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Implications of the Debt Ceiling Showdown for Investors

As the “x-date” approaches, our portfolio managers and experts are closely monitoring developments

As the date approaches when the U.S. Treasury Department will no longer be able to meet its obligations unless the legislative limit on the national debt is raised—the so‑called x‑date—investors may have questions about the implications for the economy and markets. We recently gathered T. Rowe Price fixed income and equity portfolio managers, as well as the firm’s economists and regulatory analysts, to share their insights about the fluid situation and how they are preparing for the possibility of volatility ahead.

Q: How likely is a debt ceiling crisis (and will this time be different)?

In the view of T. Rowe Price Washington, D.C., Associate Analyst Michael Pinkerton, the political jostling could take negotiations further down to the wire.

While he acknowledges that the hurdles to an agreement have proved larger than expected, Michael still believes that Congress is likely to again find a way to avert a default on the government’s debts.

Markets appear to have reacted positively to recent reports of progress on an agreement from both President Joe Biden and Speaker Kevin McCarthy.

“There was an overwhelming consensus…that defaulting on the debt is simply not an option,” Biden said in remarks following a May 16 meeting with Republican leaders, although he cautioned that “there’s still work to do.”

Q: When will the government run out of money?

U.S. Treasury Secretary Janet Yellen has continued to warn that the “extraordinary measures” the Treasury is taking now that the government has surpassed its official debt limit might be exhausted as soon as June 1.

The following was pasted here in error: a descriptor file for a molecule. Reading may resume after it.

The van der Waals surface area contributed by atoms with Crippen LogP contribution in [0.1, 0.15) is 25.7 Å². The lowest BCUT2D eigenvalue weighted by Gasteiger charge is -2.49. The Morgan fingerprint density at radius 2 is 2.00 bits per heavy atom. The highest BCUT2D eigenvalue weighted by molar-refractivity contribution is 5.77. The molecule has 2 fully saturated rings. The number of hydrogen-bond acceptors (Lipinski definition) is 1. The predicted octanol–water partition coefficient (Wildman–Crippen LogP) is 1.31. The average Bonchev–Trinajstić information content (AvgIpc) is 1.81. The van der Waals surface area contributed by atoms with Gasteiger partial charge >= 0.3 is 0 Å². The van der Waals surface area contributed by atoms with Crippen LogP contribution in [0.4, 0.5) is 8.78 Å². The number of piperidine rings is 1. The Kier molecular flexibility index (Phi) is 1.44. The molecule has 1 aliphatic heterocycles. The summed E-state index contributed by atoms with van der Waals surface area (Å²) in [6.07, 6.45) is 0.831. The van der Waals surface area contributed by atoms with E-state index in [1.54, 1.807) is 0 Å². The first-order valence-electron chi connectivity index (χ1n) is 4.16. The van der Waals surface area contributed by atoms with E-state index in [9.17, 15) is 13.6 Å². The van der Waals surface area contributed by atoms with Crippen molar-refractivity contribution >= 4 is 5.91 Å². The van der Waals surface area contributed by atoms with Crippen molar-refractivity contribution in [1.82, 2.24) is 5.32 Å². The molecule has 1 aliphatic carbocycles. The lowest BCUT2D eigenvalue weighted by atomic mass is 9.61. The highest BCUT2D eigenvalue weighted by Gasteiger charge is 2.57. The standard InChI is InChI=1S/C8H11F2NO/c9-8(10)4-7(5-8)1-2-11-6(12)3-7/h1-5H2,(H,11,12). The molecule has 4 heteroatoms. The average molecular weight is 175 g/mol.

The actual date the government runs out of cash remains a moving target based on several unknowns, but April’s individual tax receipts came in somewhat below expectations—making upcoming data on corporate tax receipts even more important.

If the Treasury manages to conserve enough cash through June 15, when corporate tax payments are due, the next crucial date for an agreement might be late July or early August.

Q: What is the likelihood of an agreement to temporarily extend the debt ceiling?

Both President Biden and Speaker McCarthy have publicly disavowed any intention of agreeing to a “kick‑the‑can,” short‑term extension of the debt limit.

T. Rowe Price’s Michael Pinkerton believes that a temporary extension remains unlikely. An extension is only probable if the two sides agree on a topline cut in government spending.

In this scenario, White House and congressional negotiators would then be given a window to decide on where the specific spending cuts would fall.

Q. What happens if neither a short‑term nor a long‑term agreement is reached?

If the government runs out of cash, some believe that the Treasury Department would then choose to prioritize payments to those who own U.S. Treasury securities (e.g., bills, notes, and bonds).

However, Secretary Yellen has stated that “Treasury systems have all been built to pay all of our bills when they’re due and on time and not to prioritize one form of spending over another.”

The potential impact on Social Security payments, for example, remains unclear.

Download the full insight here: (PDF)



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